Another reason may be that the program exits before the message makes it to the broker. Sending is asynchronous in some client libraries: the function returns immediately but the message is enqueued in the IO layer before going over the wire. The sending program asks the user to press a key to finish the process: the message has plenty of time to reach the broker. The stream protocol provides a confirm mechanism to make sure the broker receives outbound messages, but this tutorial does not use this mechanism for simplicity's sake.


The other part of this tutorial, the consumer, will connect to a RabbitMQ node and wait for messages to be pushed to it. Unlike the producer, which in this tutorial publishes a single message and stops, the consumer will be running continuously, consume the messages RabbitMQ will push to it, and print the received payloads out.

Similarly to Send.cs, Receive.cs will need to use some namespaces:

using System.Text;
using RabbitMQ.Stream.Client;
using RabbitMQ.Stream.Client.Reliable;

When it comes to the initial setup, the consumer part is very similar the producer one; we use the default connection settings and declare the stream from which the consumer will consume.

Note that the stream name must match that used by the producer.

var streamSystem = await StreamSystem.Create(new StreamSystemConfig());

await streamSystem.CreateStream(new StreamSpec("hello-stream")
MaxLengthBytes = 5_000_000_000

Note that the consumer part also declares the stream. This is to allow either part to be started first, be it the producer or the consumer.

The Consumer class is used to instantiate a stream consumer and the ConsumerConfig record to configure it. We provide a MessageHandler callback to process delivered messages.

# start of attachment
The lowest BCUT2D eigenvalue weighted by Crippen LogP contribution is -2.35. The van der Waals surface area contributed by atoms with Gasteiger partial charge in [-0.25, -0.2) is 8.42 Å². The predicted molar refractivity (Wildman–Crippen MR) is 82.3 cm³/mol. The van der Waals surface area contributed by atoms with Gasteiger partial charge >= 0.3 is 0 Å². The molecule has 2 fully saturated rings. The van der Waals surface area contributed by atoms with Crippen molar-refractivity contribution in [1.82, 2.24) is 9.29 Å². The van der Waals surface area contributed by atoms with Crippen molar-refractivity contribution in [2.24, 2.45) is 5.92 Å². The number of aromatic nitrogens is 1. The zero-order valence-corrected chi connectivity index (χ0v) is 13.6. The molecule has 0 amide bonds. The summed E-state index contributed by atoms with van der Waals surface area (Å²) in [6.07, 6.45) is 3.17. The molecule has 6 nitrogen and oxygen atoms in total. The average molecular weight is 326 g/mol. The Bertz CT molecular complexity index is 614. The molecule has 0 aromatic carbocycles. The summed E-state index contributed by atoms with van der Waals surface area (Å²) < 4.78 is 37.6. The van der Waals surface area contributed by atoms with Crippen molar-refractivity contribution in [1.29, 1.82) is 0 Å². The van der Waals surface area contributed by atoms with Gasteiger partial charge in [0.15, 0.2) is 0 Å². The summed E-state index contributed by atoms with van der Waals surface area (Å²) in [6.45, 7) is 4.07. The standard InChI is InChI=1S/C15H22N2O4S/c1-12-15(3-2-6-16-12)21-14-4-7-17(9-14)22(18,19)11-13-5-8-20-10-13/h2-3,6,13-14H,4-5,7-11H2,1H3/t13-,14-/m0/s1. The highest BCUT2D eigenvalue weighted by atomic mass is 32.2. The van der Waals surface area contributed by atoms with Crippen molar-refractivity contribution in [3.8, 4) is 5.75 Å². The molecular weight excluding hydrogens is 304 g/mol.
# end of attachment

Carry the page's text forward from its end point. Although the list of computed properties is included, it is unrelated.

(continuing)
The OffsetSpec property defines the starting point of the consumer. In this case, the consumer starts from the very first message available in the stream.

var consumer = await Consumer.Create(new ConsumerConfig(streamSystem, "hello-stream")
OffsetSpec = new OffsetTypeFirst(),
MessageHandler = async (stream, _, _, message) =>
Console.WriteLine($"Stream: {stream} - " +
$"Received message: {Encoding.UTF8.GetString(message.Data.Contents)}");
await Task.CompletedTask;

The complete Receive.cs file can be found on GitHub.

Putting It All Together

In order to run both examples, open two terminal (shell) tabs.

Both parts of this tutorial can be run in any order, as they both declare the stream. Let's run the consumer first so that when the first publisher is started, the consumer will print it:

cd Receive
dotnet run

Then run the producer:

cd Send
dotnet run

The consumer will print the message it gets from the publisher via RabbitMQ. The consumer will keep running, waiting for new deliveries. Try re-running the publisher several times to observe that.

Streams are different from queues in that they are append-only logs of messages that can be consumed repeatedly. When multiple consumers consume from a stream, they will start from the first available message.